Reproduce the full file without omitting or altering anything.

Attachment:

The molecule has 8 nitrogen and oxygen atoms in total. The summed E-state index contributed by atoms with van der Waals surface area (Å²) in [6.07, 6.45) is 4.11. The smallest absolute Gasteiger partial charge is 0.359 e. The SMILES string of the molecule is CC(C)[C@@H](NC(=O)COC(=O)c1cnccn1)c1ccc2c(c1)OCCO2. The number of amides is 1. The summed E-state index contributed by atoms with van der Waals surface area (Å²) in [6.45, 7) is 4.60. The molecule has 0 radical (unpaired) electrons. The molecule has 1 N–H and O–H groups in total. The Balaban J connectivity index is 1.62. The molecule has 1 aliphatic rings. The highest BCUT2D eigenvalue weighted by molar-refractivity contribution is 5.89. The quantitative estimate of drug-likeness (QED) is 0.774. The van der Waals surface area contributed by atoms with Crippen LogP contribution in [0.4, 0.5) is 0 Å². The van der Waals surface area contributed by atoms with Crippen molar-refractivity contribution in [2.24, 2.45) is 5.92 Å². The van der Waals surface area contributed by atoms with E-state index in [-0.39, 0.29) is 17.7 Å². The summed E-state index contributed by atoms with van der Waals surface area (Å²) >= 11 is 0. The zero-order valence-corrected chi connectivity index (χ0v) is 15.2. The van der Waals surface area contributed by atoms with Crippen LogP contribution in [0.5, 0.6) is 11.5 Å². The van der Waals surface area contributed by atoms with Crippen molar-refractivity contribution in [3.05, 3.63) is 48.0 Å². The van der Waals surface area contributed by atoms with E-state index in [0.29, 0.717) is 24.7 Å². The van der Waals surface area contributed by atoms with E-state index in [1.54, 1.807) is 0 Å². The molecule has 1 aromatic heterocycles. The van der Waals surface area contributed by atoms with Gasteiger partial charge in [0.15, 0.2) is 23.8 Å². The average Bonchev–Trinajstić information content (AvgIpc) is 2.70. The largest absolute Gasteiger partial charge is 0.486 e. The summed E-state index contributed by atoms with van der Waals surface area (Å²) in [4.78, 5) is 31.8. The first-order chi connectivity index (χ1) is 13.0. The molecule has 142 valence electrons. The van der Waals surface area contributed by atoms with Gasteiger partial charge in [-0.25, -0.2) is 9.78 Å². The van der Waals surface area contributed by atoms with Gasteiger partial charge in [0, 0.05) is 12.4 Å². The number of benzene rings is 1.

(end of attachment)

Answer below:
The molecule has 8 nitrogen and oxygen atoms in total. The summed E-state index contributed by atoms with van der Waals surface area (Å²) in [6.07, 6.45) is 4.11. The smallest absolute Gasteiger partial charge is 0.359 e. The SMILES string of the molecule is CC(C)[C@@H](NC(=O)COC(=O)c1cnccn1)c1ccc2c(c1)OCCO2. The number of amides is 1. The summed E-state index contributed by atoms with van der Waals surface area (Å²) in [6.45, 7) is 4.60. The molecule has 0 radical (unpaired) electrons. The molecule has 1 N–H and O–H groups in total. The Balaban J connectivity index is 1.62. The molecule has 1 aliphatic rings. The highest BCUT2D eigenvalue weighted by molar-refractivity contribution is 5.89. The quantitative estimate of drug-likeness (QED) is 0.774. The van der Waals surface area contributed by atoms with Crippen LogP contribution in [0.4, 0.5) is 0 Å². The van der Waals surface area contributed by atoms with Crippen molar-refractivity contribution in [2.24, 2.45) is 5.92 Å². The van der Waals surface area contributed by atoms with E-state index in [-0.39, 0.29) is 17.7 Å². The summed E-state index contributed by atoms with van der Waals surface area (Å²) >= 11 is 0. The zero-order valence-corrected chi connectivity index (χ0v) is 15.2. The van der Waals surface area contributed by atoms with Crippen LogP contribution in [0.5, 0.6) is 11.5 Å². The van der Waals surface area contributed by atoms with Crippen molar-refractivity contribution in [3.05, 3.63) is 48.0 Å². The van der Waals surface area contributed by atoms with E-state index in [0.29, 0.717) is 24.7 Å². The van der Waals surface area contributed by atoms with E-state index in [1.54, 1.807) is 0 Å². The molecule has 1 aromatic heterocycles. The van der Waals surface area contributed by atoms with Gasteiger partial charge in [0.15, 0.2) is 23.8 Å². The average Bonchev–Trinajstić information content (AvgIpc) is 2.70. The largest absolute Gasteiger partial charge is 0.486 e. The summed E-state index contributed by atoms with van der Waals surface area (Å²) in [4.78, 5) is 31.8. The first-order chi connectivity index (χ1) is 13.0. The molecule has 142 valence electrons. The van der Waals surface area contributed by atoms with Gasteiger partial charge in [-0.25, -0.2) is 9.78 Å². The van der Waals surface area contributed by atoms with Gasteiger partial charge in [0, 0.05) is 12.4 Å². The number of benzene rings is 1.